Meanwhile, bar councils across India and the Supreme Court Bar Association rose up to underline the independence of the judiciary and demanded that issues be discussed at a full meeting of all sitting Supreme Court judges. The CJI readily complied and said it was for the council in its wisdom to decide what to do next. But he posed some questions: “What, gentlemen and ladies, is the meaning of the word “first” when put alongside equals? What added privilege or responsibility does it entail? Will I be failing in my duty if I did not take the words seriously? And what evidence do we have to suggest that a judge should not examine a case involving his schoolmate when there were hundreds in his time who were his schoolmates?”
The judges, in the best traditions of the judiciary, in their collective wisdom, agreed that innuendos do not amount to evidence, though there were murmurs all around. Under pressure from the bar associations, they also decided it was not proper to invite any executive interference. They told the CJI that rosters must be made in line with procedures and conventions.
Now, the CJI said: “If conventions alone mattered, we would be riding horses and not motor cars. If there was no special meaning attached to the word “first” or “chief” there would be no need to have the title such as I do. I would be failing in my duty towards the letter and spirit of the law as I see it, and hence I resign.”
The President of India was now forced to accept the resignation. After all, only one more week was left for the end of the CJI’s term and everything was now a technicality.
What would happen to pending verdicts? The CJI opined that both the roster and the collective wisdom of the judiciary mattered and hence left it to his successor and the judges’ council. Now, his successor was known to be a hardliner on national security issues. The judges’ council in its collective wisdom decided that serious cases must be considered by larger benches. The terrorism case was opened again to a large bench, while a panel of senior judges was appointed to revisit procedures and conventions on why and how cases must be allocated so that neither individual biases nor individual specialisation was ignored in allocation of cases.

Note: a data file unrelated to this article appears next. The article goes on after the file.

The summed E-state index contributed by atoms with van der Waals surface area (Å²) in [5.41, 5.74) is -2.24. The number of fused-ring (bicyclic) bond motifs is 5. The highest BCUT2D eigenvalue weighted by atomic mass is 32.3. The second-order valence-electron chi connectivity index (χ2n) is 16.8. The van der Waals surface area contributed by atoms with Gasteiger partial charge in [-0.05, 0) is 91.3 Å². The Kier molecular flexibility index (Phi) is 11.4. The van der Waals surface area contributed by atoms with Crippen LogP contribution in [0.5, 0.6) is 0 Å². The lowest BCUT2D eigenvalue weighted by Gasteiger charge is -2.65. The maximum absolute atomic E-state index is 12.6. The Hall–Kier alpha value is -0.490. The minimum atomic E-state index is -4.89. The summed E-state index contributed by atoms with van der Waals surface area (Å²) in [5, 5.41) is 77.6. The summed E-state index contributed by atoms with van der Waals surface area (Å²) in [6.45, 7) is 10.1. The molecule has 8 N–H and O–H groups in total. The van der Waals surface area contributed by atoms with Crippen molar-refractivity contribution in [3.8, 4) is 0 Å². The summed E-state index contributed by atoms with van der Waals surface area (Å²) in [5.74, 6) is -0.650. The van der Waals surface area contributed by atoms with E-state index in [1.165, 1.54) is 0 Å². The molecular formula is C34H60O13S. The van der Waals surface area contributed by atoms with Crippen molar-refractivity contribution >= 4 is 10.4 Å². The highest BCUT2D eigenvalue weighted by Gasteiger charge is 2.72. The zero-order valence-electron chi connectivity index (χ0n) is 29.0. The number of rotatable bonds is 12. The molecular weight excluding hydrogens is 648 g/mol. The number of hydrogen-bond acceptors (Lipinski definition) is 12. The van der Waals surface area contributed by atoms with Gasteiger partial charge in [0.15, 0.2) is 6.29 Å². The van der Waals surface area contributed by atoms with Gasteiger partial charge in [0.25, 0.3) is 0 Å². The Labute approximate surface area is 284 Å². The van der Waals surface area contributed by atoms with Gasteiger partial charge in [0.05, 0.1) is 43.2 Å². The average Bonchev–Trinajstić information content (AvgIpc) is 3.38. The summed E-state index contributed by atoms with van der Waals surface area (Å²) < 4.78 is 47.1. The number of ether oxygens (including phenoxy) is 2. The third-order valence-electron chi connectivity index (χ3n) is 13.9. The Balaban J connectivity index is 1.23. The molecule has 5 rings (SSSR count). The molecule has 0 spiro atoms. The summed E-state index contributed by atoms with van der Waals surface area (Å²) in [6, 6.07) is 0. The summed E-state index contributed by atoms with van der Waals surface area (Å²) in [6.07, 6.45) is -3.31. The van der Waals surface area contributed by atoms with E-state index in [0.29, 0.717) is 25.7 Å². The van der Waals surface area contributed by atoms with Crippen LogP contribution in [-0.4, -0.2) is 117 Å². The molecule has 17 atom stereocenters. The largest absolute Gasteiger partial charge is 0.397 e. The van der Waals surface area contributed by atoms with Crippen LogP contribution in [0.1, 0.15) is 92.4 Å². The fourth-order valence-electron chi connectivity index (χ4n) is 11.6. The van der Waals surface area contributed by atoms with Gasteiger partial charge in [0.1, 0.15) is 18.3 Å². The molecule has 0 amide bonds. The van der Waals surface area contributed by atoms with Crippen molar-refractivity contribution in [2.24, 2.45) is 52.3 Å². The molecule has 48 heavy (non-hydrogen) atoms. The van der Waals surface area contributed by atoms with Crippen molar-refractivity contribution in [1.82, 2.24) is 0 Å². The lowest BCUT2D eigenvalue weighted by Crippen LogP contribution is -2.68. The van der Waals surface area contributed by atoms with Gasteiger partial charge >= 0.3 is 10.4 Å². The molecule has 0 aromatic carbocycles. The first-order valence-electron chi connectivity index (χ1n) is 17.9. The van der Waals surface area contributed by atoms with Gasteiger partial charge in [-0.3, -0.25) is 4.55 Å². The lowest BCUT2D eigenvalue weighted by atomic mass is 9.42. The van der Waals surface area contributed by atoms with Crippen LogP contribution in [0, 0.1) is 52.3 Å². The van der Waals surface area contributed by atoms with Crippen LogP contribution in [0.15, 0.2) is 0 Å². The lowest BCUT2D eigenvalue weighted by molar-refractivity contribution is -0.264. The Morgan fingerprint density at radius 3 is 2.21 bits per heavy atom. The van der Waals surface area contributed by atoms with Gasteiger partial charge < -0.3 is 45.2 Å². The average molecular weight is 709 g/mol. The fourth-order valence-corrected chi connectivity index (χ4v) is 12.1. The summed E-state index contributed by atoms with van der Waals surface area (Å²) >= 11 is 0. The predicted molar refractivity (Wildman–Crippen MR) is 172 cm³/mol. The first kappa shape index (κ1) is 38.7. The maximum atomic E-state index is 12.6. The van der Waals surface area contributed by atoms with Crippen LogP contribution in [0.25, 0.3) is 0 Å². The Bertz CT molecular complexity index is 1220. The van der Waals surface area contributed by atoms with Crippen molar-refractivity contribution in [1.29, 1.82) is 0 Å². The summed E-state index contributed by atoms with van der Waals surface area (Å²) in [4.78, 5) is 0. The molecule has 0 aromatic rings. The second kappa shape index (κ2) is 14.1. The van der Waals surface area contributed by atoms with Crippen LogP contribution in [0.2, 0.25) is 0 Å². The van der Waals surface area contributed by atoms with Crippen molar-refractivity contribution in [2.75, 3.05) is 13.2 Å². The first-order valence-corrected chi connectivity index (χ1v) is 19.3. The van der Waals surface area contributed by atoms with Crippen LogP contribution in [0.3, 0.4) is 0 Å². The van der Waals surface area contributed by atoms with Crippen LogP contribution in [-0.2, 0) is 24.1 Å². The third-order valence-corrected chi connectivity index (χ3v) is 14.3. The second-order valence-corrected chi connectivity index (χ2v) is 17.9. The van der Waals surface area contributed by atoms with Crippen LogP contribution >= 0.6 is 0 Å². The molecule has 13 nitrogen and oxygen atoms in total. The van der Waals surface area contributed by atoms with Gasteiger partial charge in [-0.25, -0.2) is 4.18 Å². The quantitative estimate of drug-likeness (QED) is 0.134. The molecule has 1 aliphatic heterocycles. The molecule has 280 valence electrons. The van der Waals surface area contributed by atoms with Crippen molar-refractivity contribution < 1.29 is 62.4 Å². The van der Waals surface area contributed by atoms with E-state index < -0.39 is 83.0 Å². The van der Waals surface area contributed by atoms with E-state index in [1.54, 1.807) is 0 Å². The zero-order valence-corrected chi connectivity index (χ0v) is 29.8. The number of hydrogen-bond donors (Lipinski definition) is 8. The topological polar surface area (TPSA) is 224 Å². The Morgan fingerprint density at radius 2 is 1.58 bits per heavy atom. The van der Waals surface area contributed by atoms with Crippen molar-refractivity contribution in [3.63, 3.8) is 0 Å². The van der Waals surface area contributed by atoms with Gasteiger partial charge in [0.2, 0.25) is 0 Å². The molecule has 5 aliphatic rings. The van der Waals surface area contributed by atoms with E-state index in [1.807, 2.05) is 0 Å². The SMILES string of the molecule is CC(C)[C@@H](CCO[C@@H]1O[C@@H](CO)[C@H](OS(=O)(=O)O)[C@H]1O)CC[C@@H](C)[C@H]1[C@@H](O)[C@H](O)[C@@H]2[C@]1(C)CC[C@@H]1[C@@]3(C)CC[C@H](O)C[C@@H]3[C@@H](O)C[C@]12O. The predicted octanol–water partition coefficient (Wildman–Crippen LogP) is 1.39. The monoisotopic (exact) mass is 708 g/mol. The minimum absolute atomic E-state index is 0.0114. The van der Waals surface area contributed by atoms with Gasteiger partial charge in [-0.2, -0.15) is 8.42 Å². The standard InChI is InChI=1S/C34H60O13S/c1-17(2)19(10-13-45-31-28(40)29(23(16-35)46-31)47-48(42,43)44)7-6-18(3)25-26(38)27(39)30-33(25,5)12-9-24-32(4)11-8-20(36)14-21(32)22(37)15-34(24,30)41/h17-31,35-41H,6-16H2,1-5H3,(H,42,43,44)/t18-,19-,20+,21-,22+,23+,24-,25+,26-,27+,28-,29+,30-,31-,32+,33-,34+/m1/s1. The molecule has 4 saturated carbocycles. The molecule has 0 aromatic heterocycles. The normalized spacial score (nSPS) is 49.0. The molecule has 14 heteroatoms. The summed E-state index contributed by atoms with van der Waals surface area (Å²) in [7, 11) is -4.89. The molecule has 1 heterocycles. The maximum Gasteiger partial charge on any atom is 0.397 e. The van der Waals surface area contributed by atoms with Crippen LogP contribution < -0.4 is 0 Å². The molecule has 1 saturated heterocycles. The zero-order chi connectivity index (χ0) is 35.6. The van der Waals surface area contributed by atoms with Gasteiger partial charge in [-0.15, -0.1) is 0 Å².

The CJI retired a happy man.
Now, Betaal asked King Vikram: Was the CJI right? Or were the judges right? Was justice done and delivered?
Replied King Vikram: “The CJI did the right thing because judges have their duties in their personal lives and as common citizens as well. By making things vague, he left the matter to the God above and the wise men below. He also made sure whoever issued the threat did not have his way.”
“The President did well to insulate himself from the judiciary because that would damage the image of the party he came from.
“The judges only adhered to established conventions and were rightly concerned about propriety. Bound by the chatter of the bar associations and the CJI, they were rightly talked into contemplating on issues going beyond conventions so that a higher sense of justice would prevail.
“Those who issued the threats would never find out what really happened because whatever the CJI did was seen as part of his wider duties and not influenced by threats.
“The terrorism case rightfully deserved a larger bench and it was better for the judges’ council to set the conditions for this than a diktat from above because the media had become shrill and stupid.
“Above all, the CJI retired in peace because he had done all his duties well as much as an individual could, and the institution of the judiciary was only maturing through his actions.”
On hearing Vikram’s response, Betaal replied: “Your comprehensive sense of justice is remarkable but you have shattered the peace of this place. So I have to leave you.”
Betaal then laughed out loud, rose up and looked for a tree but realised it had travelled in time to tell its tale better. It found itself near Pragati Maidan from where it could get a good view of the Supreme Court of India. Not finding a tree easily in the concrete jungle, it swooped down only to see a dark night over the venue where the World Book Fair was on. It picked up a book at random and sat atop a skyscraper before heading to its familiar tree in the past. The book was one by Gabriel Garcia Marquez.